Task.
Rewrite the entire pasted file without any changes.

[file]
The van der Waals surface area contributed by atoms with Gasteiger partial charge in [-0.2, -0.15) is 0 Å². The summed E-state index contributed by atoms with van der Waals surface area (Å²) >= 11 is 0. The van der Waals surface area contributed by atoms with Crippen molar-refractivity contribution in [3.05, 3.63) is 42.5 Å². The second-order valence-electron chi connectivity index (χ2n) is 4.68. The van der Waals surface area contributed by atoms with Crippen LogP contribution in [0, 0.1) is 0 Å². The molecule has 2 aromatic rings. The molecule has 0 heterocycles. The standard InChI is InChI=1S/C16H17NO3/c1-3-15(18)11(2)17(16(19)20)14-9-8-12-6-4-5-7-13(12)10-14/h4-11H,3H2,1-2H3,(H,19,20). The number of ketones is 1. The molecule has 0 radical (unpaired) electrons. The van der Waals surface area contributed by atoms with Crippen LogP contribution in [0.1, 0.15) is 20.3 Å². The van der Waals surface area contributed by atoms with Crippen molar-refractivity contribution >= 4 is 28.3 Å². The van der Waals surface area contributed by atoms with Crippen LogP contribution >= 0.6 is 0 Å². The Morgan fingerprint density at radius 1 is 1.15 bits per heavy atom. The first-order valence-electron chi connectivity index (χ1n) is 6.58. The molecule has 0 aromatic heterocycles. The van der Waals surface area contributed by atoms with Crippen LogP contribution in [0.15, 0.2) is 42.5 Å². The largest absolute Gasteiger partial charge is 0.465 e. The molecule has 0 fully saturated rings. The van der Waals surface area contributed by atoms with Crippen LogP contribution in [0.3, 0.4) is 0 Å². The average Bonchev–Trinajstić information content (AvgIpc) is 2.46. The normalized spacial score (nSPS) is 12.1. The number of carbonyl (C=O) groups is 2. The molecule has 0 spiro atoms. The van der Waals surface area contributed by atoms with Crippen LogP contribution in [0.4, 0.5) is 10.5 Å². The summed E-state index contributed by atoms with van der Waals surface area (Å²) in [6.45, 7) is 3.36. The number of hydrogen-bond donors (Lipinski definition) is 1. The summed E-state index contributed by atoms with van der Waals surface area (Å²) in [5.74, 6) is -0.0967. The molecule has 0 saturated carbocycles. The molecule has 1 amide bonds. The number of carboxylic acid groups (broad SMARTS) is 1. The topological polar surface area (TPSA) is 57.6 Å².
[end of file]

The van der Waals surface area contributed by atoms with Gasteiger partial charge in [-0.2, -0.15) is 0 Å². The summed E-state index contributed by atoms with van der Waals surface area (Å²) >= 11 is 0. The van der Waals surface area contributed by atoms with Crippen molar-refractivity contribution in [3.05, 3.63) is 42.5 Å². The second-order valence-electron chi connectivity index (χ2n) is 4.68. The van der Waals surface area contributed by atoms with Crippen LogP contribution in [0, 0.1) is 0 Å². The molecule has 2 aromatic rings. The molecule has 0 heterocycles. The standard InChI is InChI=1S/C16H17NO3/c1-3-15(18)11(2)17(16(19)20)14-9-8-12-6-4-5-7-13(12)10-14/h4-11H,3H2,1-2H3,(H,19,20). The number of ketones is 1. The molecule has 0 radical (unpaired) electrons. The van der Waals surface area contributed by atoms with Crippen LogP contribution in [0.1, 0.15) is 20.3 Å². The van der Waals surface area contributed by atoms with Crippen molar-refractivity contribution >= 4 is 28.3 Å². The van der Waals surface area contributed by atoms with Crippen LogP contribution >= 0.6 is 0 Å². The Morgan fingerprint density at radius 1 is 1.15 bits per heavy atom. The first-order valence-electron chi connectivity index (χ1n) is 6.58. The molecule has 0 aromatic heterocycles. The van der Waals surface area contributed by atoms with Crippen LogP contribution in [0.15, 0.2) is 42.5 Å². The largest absolute Gasteiger partial charge is 0.465 e. The molecule has 0 fully saturated rings. The van der Waals surface area contributed by atoms with Crippen LogP contribution in [0.3, 0.4) is 0 Å². The average Bonchev–Trinajstić information content (AvgIpc) is 2.46. The normalized spacial score (nSPS) is 12.1. The number of carbonyl (C=O) groups is 2. The molecule has 0 spiro atoms. The van der Waals surface area contributed by atoms with Crippen LogP contribution in [0.4, 0.5) is 10.5 Å². The summed E-state index contributed by atoms with van der Waals surface area (Å²) in [6.45, 7) is 3.36. The number of hydrogen-bond donors (Lipinski definition) is 1. The summed E-state index contributed by atoms with van der Waals surface area (Å²) in [5.74, 6) is -0.0967. The molecule has 0 saturated carbocycles. The molecule has 1 amide bonds. The number of carboxylic acid groups (broad SMARTS) is 1. The topological polar surface area (TPSA) is 57.6 Å².